Feeds:
Posts
Comments

Archive for March, 2012

By:Phil Goldberg

Did you know . . . One of the issues that always comes up when working with buyers is how much money the buyer is how much money they plan to use for a down payment.  When working with buyers that say they are getting all or some of their money from a gift, FHA requires a “paper trail.” I want to show you what is needed because this alone could hold up a deal or worse yet, kill a deal.

The gift letter itself must contain the following verbiage:

  • Name, address and telephone number of the donor
  • The dollar amount of the gift
  • The relationship of the donor to the borrower
  • That no repayment is required

There are four ways to verify the transfer of the funds (only one is required ):

  1. If funds are already in a borrower’s account…
    1. Obtain a copy of the withdrawal slip from donor’s account
    2. Obtain a copy of deposit slip and bank statement showing the deposit into borrower’s account.
  2. If funds are provided at the closing table…
    1. Obtain a copy of withdrawal slip from the donor’s account
    2. Or. obtain a bank statement showing the withdrawal from the donars account
  1. Must be paid in the form of a certified check
  2. If funds are going to be “wired” at closing…
    1. Donor to provide documentation of the wire transfer
  3. If donor is borrowing funds…
    1. Donor to document the loan
    2. Funds were borrowed from an acceptable source—bank, credit union, home equity line of credit, etc.
    3. Cash on hand is NOT an acceptable source of gift funds

Read Full Post »

For your best chance of getting your loan approved, follow these ten simple rules!

Thou shall not change jobs or become self-employed

Thou shall not buy a car, truck or van unless you plan to live in it

Thou shall not use your credit cards or let your payments fall behind

Thou shall not spend the money you have saved for your down payment

Thou shall not buy furniture before you close on your house

Thou shall not originate any new inquiries on your credit report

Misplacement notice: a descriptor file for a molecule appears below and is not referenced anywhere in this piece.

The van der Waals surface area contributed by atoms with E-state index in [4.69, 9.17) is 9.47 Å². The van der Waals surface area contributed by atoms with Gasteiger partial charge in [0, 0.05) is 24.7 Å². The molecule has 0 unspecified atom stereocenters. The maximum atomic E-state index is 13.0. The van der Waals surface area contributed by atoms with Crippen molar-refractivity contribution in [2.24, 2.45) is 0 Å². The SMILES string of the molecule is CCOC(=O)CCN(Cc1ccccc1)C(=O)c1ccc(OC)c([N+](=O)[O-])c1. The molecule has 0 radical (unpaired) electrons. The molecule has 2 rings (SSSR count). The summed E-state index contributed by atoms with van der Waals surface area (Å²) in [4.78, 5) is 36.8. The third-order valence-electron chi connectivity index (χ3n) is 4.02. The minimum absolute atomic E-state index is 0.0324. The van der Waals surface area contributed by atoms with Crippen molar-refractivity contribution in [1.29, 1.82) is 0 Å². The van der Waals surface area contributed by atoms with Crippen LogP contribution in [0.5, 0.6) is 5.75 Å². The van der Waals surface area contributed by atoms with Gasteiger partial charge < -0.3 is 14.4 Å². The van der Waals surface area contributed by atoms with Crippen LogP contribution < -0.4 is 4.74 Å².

Thou shall not make any large deposits into your bank account

Thou shall not change bank accounts

Thou shall not co-sign for anyone

Thou shall not purchase ANYTHING until after the closing

Read Full Post »

By: Jane Hoback

Published: January 14, 2011

Deep clean your house and you’ll brighten rooms and help maintain your home’s value.

De-bug the light fixtures

See that bug burial ground within your overhead fixtures? Turn off the lights and carefully remove fixture covers, dump out flies and wash with hot soapy water. While you’re up there, dust bulbs. Dry everything thoroughly before replacing the cover.

Vacuum heat vents and registers

Dirt and dust build up in heat vents and along register blades. Vents also are great receptacles for coins and missing buttons. Unscrew vent covers from walls or pluck them from floors, remove foreign objects, and vacuum inside the vent. Clean grates with a damp cloth and screw back tightly.

Polish hardware

To deep clean brass door hinges, handles, and cabinet knobs, thoroughly wipe with a damp microfiber cloth, then polish with Wright’s or Weiman brass cleaner ($4). Dish soap shines up glass or stainless steel knobs. Use a Q-tip to detail the ornamental filigree on knobs and handles.

Replace grungy switch plates

Any amateur can wipe a few fingerprints off cover plates that hide light switches, electric outlets, phone jacks, and cable outlets. But only deep cleaners happily remove plates to vacuum and swipe the gunk behind. (OK, we’re a little OCD when it comes to dirt!) Make sure cover plates are straight when you replace them. And pitch plates that are beyond the help of even deep cleaning. New ones cost less than $2 each.

Neaten weather stripping

Peeling, drooping weather stripping on doors and windows makes rooms look old. If the strip still has some life, nail or glue it back. If it’s hopeless, cut out and replace sections, or just pull the whole thing off and start new. A 10-ft. roll of foam weather stripping costs $8; 16-ft. vinyl costs about $15.

Replace stove drip pans

Some drip pans are beyond the scrub brush. Replacing them costs about $3 each and instantly freshens your stove.

<img src=”https://pt200203.unica.com/ntpagetag.gif?js=0&#8243; height=”1″ width=”1″ border=”0″ hspace=”0″ vspace=”0″ alt=””/>

 

Read Full Post »

By: Jan Soults Walker

Published: October 11, 2010

Window cleaning with non-toxic ingredients and reusable cloths protects your health, preserves resources, gains a streak-free view, and stretches your budget.

Mix a green window cleaning solution

Commercials cleaners leave behind a waxy residue on windows that can result in streaks. A homemade window cleaning solution made with vinegar and water helps cut through grime, minimizes streaking and water spots, and prevents windows from fogging.
The first time you clean your windows with a homemade vinegar solution, include a few drops of dish detergent to eliminate the waxy buildup. Combine these ingredients in a spray bottle for streak-free windows:

  • ¼-cup white vinegar
  • ¼- to ½-tsp. eco-friendly dish detergent
  • 2 cups water

After an inaugural washing, keep your windows spotless with a window cleaning solution made from 2 teaspoons white vinegar mixed in 1 quart warm water. (Too much vinegar can etch window glass, which results in clouding.)
You can whip up gallons of window cleaning solution for a few dollars: A 32-ounce bottle of white vinegar costs about $2. A 16-ounce bottle of eco-friendly dish soap costs about $3.50. By comparison, a 16-ounce bottle of commercial window cleaner costs about $3.

Polish to a sustainable shine